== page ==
As we age, our spine wears down, making us more susceptible to injuries and elderly back pain. Unfortunately, simply playing sports like tennis or golf, or being a plus size can speed up this degeneration process. How to treat a back injury largely depends upon the severity and nature of the injury or condition, but some generalities can be made about what treatment entails. And thankfully, most cases of back injury can be treated without surgery.
Some people find that a back brace can be used to provide comfort and reduce pain. There is some evidence that use of an inelastic corset-style brace, worn daily, in combination with a physical therapy exercise program, can speed healing and reduce pain.
A back brace may also be helpful after back surgery. Our universal support belt offers superior stabilization from your L1 through S1 vertebrae, reducing lower back motion and helping alleviate and prevent spinal pain among young and old men and women alike.
General Back Injuries Treatment
You’ve probably had lower back pain. It affects more than 80% of people at some point. And it’s the most common cause of job-related disability in the U.S. While medicine can help, you may also find relief with these simple steps. In many cases, the first step for injured back treatment is to give the back a rest, apply ice, and take anti-inflammatory pain medications to manage the pain and inflammation. A brace can help with both the ice and rest component of this remedy.
Consider, for instance, the Adjustable Spine Brace. This popular support is great for applying compression and support to the low back.
Some of the most common causes of back pain is simply straining or spraining the muscles or connective tissues of the lower back. Baaxz offers supports for work or lifting that can limit the risk of such injuries. The Elastic Back Support Belt is one such brace that promotes proper lifting form and adds some stability to the back for lifting activities (always make sure to use proper form!). This brace also provides compression for treatment of existing back injuries.
The basics of posture
Posture is the way you hold your body while standing, sitting, or performing tasks like lifting, bending, pulling, or reaching. If your posture is good, the bones of the spine — the vertebrae — are correctly aligned.
Heavy lifting can take a toll on one’s back. Taking care to maintain proper posture while lifting heavy objects at work or running errands can be helpful for preventing back pain.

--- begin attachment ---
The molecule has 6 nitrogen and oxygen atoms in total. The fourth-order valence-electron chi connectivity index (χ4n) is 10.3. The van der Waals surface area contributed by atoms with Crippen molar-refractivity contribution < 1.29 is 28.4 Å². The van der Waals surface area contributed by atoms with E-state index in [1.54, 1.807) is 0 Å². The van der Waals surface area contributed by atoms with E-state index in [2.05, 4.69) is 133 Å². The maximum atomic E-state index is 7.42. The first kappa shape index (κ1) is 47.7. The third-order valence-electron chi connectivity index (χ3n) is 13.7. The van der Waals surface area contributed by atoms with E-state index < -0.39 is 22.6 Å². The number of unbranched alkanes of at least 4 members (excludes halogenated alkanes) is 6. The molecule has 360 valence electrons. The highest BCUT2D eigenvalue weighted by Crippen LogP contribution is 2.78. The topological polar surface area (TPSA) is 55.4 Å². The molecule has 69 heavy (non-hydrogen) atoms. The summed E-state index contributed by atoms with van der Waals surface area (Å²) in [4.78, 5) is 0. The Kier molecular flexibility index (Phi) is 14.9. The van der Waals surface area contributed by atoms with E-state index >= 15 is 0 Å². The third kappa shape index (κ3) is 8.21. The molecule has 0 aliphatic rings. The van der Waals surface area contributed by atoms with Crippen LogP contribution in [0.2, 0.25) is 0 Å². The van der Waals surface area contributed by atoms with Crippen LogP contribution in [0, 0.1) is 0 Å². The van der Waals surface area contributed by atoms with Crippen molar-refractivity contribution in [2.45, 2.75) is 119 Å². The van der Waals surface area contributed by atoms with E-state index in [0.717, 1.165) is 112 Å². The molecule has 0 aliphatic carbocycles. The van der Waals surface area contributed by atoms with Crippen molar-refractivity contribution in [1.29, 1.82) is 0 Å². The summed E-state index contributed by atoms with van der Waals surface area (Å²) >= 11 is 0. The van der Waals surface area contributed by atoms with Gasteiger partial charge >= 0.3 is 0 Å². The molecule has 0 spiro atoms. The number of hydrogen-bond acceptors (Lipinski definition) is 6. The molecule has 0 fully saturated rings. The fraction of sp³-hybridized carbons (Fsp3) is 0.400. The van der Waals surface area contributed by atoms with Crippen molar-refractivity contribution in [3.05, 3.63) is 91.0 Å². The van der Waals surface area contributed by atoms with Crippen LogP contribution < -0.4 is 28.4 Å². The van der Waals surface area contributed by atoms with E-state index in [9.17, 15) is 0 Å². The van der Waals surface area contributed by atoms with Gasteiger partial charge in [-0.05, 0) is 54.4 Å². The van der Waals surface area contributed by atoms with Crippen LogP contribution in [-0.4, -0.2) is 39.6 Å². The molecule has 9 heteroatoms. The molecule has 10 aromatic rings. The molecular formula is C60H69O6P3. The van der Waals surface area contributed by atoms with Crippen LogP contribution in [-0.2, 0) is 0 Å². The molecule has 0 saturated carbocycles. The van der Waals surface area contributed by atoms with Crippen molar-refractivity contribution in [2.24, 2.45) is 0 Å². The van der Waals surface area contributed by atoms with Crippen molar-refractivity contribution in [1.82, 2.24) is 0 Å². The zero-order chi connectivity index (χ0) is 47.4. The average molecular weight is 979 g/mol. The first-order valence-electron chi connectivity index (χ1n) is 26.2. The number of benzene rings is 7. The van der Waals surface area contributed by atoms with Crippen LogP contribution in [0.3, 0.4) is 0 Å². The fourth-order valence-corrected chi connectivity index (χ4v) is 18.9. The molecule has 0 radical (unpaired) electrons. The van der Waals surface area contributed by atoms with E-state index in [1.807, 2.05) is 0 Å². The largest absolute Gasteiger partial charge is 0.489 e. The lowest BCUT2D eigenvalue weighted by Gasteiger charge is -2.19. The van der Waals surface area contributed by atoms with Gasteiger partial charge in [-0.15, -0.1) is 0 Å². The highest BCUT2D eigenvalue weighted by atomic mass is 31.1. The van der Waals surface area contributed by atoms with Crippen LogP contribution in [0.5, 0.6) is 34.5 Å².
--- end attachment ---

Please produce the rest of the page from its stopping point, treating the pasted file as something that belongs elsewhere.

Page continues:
Sitting in an office chair for prolonged periods of time can also cause low back pain or worsen an existing back problem. The main reason behind this is that sitting, in an office chair or in general, is a static posture that increases stress in the back, shoulders, arms, and legs, and in particular, can add large amounts of pressure to the back muscles and spinal discs.
How to relieve lower back pain fast
If you’re like most people, finding this neutral pelvis sitting position might take a little bit of time. It may even feel a little bit awkward at first. You might feel like you are sticking your butt out further than what you should be, but you aren’t. A chiropractor would give you the following directions for locating the best sitting position so that you can get relief quickly.
1. Start by lying down on your back. Bend your knees and keep your feet flat on the ground. Line your feet up with your hips. They should be about two to four inches apart. Don’t confuse your hips with the outer part of your thighs. They are the joints found close to the center line of your body. Put your arms down to your sides.
2. Without lifting your butt up off of the ground, tuck your pelvis as much as possible. You have done this move correctly when you feel your lower back touch the ground while your pubic bone is pointing up towards the ceiling.
3. Next, oppositely move your pelvis as much as you can. You will feel an open space in the area of your low back. At the end of the movement, your pubic bone should be pointing down at the floor.
4. Lastly, keep your quads and bottom in a relaxed position. Move your pelvis back and forth between the above two motions. Every time you go through a complete cycle, lower the amount of arc you have. Eventually, you will feel where your neutral pelvis is, or where it is balanced. There will be a curve in your lower back, and your pubic bone will be in a parallel line with the floor.
When it’s out of the realm of possibility for you to avoid sitting so much, make sure that you are exercising properly to strengthen your back and move around as much as you possibly can. Studies show that people who stay active despite low back pain are more flexible than those who play it safe and stay in bed for a week. Exercises that both strengthen and stretch your body help the most. In addition to walking, you might want to swim, ride a stationary bike, or try low-impact aerobics.
While exercise is one of the best things you can do to relieve back pain, it shouldn’t hurt or make your pain worse. If so, check in with your doctor or physical therapist for make sure you’re doing the right exercise for you.